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Esophageal Webs and Rings

Editor: Krunal Patel Updated: 1/16/2023 8:15:50 PM


The esophagus is a muscular tube for the propulsion of food from the pharynx to the stomach. Histologically, the esophageal wall consists of mucosa, submucosa, and muscularis propria.[1] Esophageal webs and rings are indentations of the esophageal wall that may partially occlude the esophageal lumen. Esophageal webs and rings are usually asymptomatic but can occasionally present with intermittent dysphagia to solids. Esophageal webs are classically associated with Plummer-Vinson syndrome. It includes the triad of iron-deficiency anemia, postcricoid dysphagia, and upper esophageal webs. Dysphagia is painless and slowly evolving, starting with solid foods and difficulty swallowing liquids after years of onset. Dysphagia becomes symptomatic only when the luminal diameter in the region of the esophageal web becomes less than 12 mm. Esophageal webs and rings are usually asymptomatic but can occasionally present with intermittent dysphagia to the solids. Dysphagia in PVS is generally graded I (occasional dysphagia on taking solids) or grade II (able to swallow only semi-solid diet).[2]


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The etiology of esophageal webs and rings remains a controversial topic. Several conditions have correlated with esophageal webs and rings. Esophageal webs have classically associated with Plummer-Vinson syndrome which is classically a triad of dysphagia, iron-deficiency anemia, and esophageal webs.[3] Other associated conditions include Zenker’s diverticulum, epidermolysis bullosa, pemphigus vulgaris, and bullous pemphigoid.[4][5][6][7] Esophageal rings, on the other hand, are almost always associated with a hiatal hernia.[8] They also correlate with eosinophilic esophagitis.[9]


Because most webs and rings are asymptomatic, the true prevalence of these lesions is unclear.[10] Esophageal webs and rings are each identified in 5 to 15% of patients undergoing upper endoscopy for dysphagia.[11]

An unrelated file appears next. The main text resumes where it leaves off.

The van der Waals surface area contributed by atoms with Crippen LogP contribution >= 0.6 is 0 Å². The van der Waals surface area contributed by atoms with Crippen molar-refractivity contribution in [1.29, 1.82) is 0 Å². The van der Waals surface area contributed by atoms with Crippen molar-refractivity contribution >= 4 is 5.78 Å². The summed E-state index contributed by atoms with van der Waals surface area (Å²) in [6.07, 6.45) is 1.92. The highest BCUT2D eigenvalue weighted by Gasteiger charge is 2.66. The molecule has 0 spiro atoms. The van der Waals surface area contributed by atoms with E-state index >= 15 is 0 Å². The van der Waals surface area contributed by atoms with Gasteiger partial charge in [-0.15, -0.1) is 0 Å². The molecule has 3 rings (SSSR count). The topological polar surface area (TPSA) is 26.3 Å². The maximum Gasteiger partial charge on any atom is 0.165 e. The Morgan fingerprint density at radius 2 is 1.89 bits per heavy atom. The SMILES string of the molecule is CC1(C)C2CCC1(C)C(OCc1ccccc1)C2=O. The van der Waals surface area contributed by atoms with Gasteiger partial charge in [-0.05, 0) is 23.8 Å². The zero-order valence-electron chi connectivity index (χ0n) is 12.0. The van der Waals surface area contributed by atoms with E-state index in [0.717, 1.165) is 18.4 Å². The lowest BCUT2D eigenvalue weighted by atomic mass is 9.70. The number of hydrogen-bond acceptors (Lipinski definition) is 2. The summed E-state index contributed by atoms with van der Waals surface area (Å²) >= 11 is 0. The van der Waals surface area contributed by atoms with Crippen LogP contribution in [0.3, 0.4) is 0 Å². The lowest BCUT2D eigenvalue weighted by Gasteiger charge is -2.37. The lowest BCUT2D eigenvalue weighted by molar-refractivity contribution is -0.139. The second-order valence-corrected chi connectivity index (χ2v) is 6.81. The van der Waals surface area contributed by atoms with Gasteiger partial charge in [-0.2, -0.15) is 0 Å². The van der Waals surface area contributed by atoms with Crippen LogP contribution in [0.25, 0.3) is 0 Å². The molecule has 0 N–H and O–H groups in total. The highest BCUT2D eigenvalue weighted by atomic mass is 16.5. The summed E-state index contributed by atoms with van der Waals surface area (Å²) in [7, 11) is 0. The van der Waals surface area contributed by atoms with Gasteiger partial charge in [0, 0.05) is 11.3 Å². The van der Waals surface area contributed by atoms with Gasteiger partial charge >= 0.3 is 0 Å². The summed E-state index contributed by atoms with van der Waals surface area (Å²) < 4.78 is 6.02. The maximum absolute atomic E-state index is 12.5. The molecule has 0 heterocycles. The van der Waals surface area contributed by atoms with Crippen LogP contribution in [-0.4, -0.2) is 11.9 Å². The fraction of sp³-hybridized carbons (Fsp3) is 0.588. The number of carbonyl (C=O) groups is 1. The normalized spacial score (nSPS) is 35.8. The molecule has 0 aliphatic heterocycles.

The pathophysiology of esophageal webs and rings is poorly understood. Chronic inflammation can irritate the esophageal wall and produce these lesions.[12] They are also present in the pediatric population suggesting a congenital origin.[13] If webs and rings are big enough, they can narrow the esophageal lumen causing dysphagia and food impaction.


Esophageal webs are usually found in the proximal esophagus and have a covering of squamous epithelium.[11] Esophageal rings, on the other hand, are usually located in the distal esophagus and can be covered with squamous epithelium, columnar epithelium, or both depending on their location to the squamocolumnar junction:

  1. The A rings are located proximal to the squamocolumnar junction. They are covered entirely with squamous epithelium. They are uncommon and usually nonpathological.
  2. The B rings or Schatzki rings are located precisely at the squamocolumnar junction. The proximal part is covered with squamous epithelium, and the distal portion is covered with columnar epithelium. They are the most common type of rings and can become symptomatic.
  3. The C rings are located distal to the squamocolumnar junction. They are covered entirely with columnar epithelium. They are the least common, rarely symptomatic, and usually represent diaphragmatic indentation of the esophagus.[14]

History and Physical

Most esophageal webs and rings cause no symptoms. Patients can become symptomatic if an esophageal web or ring protrudes into the lumen enough to cause esophageal narrowing. Patients usually present with intermittent dysphagia to solid food. Some patients may develop food impaction and will present with acute dysphagia and inability to swallow saliva. In the case of Plummer-Vinson syndrome, patients may demonstrate with the triad of dysphagia, esophageal webs, and iron deficiency anemia.[15]

Isolated esophageal webs and rings usually do not have physical exam findings. However, a comprehensive physical exam may point towards an associated condition. Plummer-Vinson syndrome might have the skin manifestations of iron deficiency anemia including koilonychia, glossitis, and cheilosis.[3] A skin examination may reveal bullous lesions consistent with epidermolysis bullosa or pemphigus vulgaris.


Laboratory testing is rarely useful in patients with suspected esophageal webs or rings. It might be reasonable to obtain a complete blood count and iron studies to look for iron deficiency. However, patients with dysphagia need to be evaluated with barium swallow and/or upper endoscopy. Both procedures can help differentiate between the different etiologies of dysphagia.